No weekend get­away to the States this year

The Hamilton Spectator - - LIVING - SHERYL NADLER sheryl@sh­eryl­

Ev­ery few months, two of my best gal pals and I grab roomy duf­fel bags, jump in the car at day­break on a Satur­day morn­ing and head south for 36 hours (give or take). Desti­na­tion: Buf­falo.

With all due re­spect to the City of Buf­falo, the lo­ca­tion is kind of ir­rel­e­vant, other than it’s just away. But the rit­ual is al­most al­ways the same. Mc­Don­ald’s break­fast to go, out­lets on the other side of the Queen­ston-Lewis­ton bridge, head to our ho­tel near the Walden Gal­le­ria, kick back in the ho­tel room over snacks and wine we buy along the way. Even­tu­ally we’ll make our way to din­ner some­where, and more shop­ping, of course, but it’s the cock­tail hour (s) we value most. And with each trip we’ll fine tune our itin­er­ary to al­low for more booz­ing and chat­ting time in the ho­tel. We’ve been do­ing this for years.

So why Buf­falo? Be­cause it’s close enough to home that we don’t have to think too much about travel. But be­ing in the United States feels dif­fer­ent. Dif­fer­ent enough to cre­ate an oceans-wide chasm from our daily stres­sors. Be­cause some­times catch­ing up over a din­ner sand­wiched be­tween a long work­day and re­spon­si­bil­i­ties at home just doesn’t cut it. Be­cause some­times we need to com­pletely re­move our­selves from our re­al­ity to get grounded. The goal of the weekend is sim­ply to have real qual­ity time together. And to hit up Tar­get, of course.

We knew our last trip to Buf­falo might be our last for a long time. We didn’t know then what the out­come of the U.S. elec­tion would be or how it would af­fect us, but we ac­knowl­edged we might have good rea­son to not travel to the U.S. for a while.

And this weekend we made the call. Our next girls’ weekend will be in Canada. And while I get that it’s point­less to try to boy­cott the U.S. or to pun­ish busi­nesses of Amer­i­cans who do not sup­port Trump poli­cies, that gov­ern­ment’s re­cent ban on im­mi­grants and trav­ellers from pre­dom­i­nantly Mus­lim coun­tries is ab­hor­rent. The rolling back of women’s re­pro­duc­tive rights, and the wall with Mex­ico are un­think­able. And the Trump ad­min­is­tra­tion’s re­fusal to ac­knowl­edge the mur­der of six mil­lion Jews in its state­ment on In­ter­na­tional Holo­caust Re­mem­brance Day, es­sen­tially align­ing it­self with Holo­caust de­niers ev­ery­where, is pretty much what I’ve been taught to fear my whole life.

Sixty-three mil­lion peo­ple voted for Trump. So while I’m heart­ened that the protests against his re­cent ex­ec­u­tive or­ders have been swift, loud and an­gry, I keep go­ing back to that num­ber: 63 mil­lion. He is do­ing ex­actly what he said he would be do­ing (Holo­caust state­ment aside), and 63 mil­lion peo­ple said “okey doke” and gave him their vote. Nearly half the coun­try voted for a xeno­pho­bic, racist, misog­y­nist for what­ever rea­son they’ll ad­mit to pub­licly. And if I can do one tiny thing, make one small, squeaky state­ment, it’ll be to not give them my hard-earned va­ca­tion money. Even if it means giv­ing up Tar­get.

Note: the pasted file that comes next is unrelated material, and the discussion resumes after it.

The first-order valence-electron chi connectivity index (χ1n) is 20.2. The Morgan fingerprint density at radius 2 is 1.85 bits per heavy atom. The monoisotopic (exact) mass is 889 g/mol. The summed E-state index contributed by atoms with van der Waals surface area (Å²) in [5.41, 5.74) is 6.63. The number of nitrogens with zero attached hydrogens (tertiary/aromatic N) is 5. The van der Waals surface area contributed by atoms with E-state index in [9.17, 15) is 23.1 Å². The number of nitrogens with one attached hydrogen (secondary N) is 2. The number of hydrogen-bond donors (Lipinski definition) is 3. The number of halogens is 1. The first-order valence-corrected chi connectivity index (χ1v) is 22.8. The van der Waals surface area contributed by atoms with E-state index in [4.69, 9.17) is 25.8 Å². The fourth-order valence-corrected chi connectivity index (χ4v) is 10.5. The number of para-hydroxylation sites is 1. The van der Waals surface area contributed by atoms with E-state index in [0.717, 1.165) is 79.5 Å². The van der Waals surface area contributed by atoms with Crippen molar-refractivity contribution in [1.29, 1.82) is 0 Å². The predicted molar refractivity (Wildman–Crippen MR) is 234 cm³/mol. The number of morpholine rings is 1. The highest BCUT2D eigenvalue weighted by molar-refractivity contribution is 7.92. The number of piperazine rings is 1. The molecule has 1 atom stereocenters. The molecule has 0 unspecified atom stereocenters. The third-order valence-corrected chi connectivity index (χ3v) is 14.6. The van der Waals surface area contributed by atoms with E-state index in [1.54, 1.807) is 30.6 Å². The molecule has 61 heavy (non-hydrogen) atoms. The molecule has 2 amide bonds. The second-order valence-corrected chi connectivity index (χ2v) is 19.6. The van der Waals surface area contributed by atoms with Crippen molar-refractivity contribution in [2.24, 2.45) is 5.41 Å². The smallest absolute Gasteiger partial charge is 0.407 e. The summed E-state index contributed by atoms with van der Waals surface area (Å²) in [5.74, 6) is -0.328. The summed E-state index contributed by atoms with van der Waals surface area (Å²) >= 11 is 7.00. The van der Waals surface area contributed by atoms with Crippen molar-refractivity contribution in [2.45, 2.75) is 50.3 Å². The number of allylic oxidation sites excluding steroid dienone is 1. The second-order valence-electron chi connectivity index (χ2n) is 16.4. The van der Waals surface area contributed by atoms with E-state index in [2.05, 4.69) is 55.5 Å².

As a Jew, daugh­ter/grand­daugh­ter of Holo­caust sur­vivors, three mantras shaped my iden­tity: Never again, never for­get and those who were silent were as com­plicit as the per­pe­tra­tors them­selves. This is the lens through which I saw the world and no matter how much I try, I can’t shake it. Even to­day, even af­ter decades im­mersed in won­der­ful, gen­uine friend­ships with peo­ple from dif­fer­ent cul­tures and re­li­gions, I still find my­self oc­ca­sion­ally won­der­ing (despite my­self ) if this per­son or that would turn me over to the Nazis.

It doesn’t go away. It gets passed down, sub­con­sciously, from gen­er­a­tion to gen­er­a­tion. Ev­ery veiled and not-so-veiled anti-Semitic re­mark brings me back to it. And this weekend a chill went up my spine. It can hap­pen here. It is hap­pen­ing again, in a time and place we fooled our­selves into be­liev­ing was safe.

By not ac­knowl­edg­ing Jews in his In­ter­na­tional Holo­caust Re­mem­brance Day state­ment, Trump and his ad­vis­ers would have us for­get. If we for­get, we won’t see him tear­ing open that al­ready deep di­vide be­tween im­mi­grants, the Mus­lim com­mu­nity and white Amer­ica. We won’t ac­knowl­edge that Mus­lims and im­mi­grants are be­ing scape­goated now the way Jews were back then.

Never for­get. Not to live in the past, as I’ve been ac­cused on sev­eral oc­ca­sions. Never for­get what evil lurks in the hearts of men, what pain an unchecked, power hun­gry nar­cis­sist can in­flict.

So un­til some­thing changes, I’ll do what I can, how­ever small. Re­sist. Be­cause we’re only one week in and we’ve got a long road ahead.

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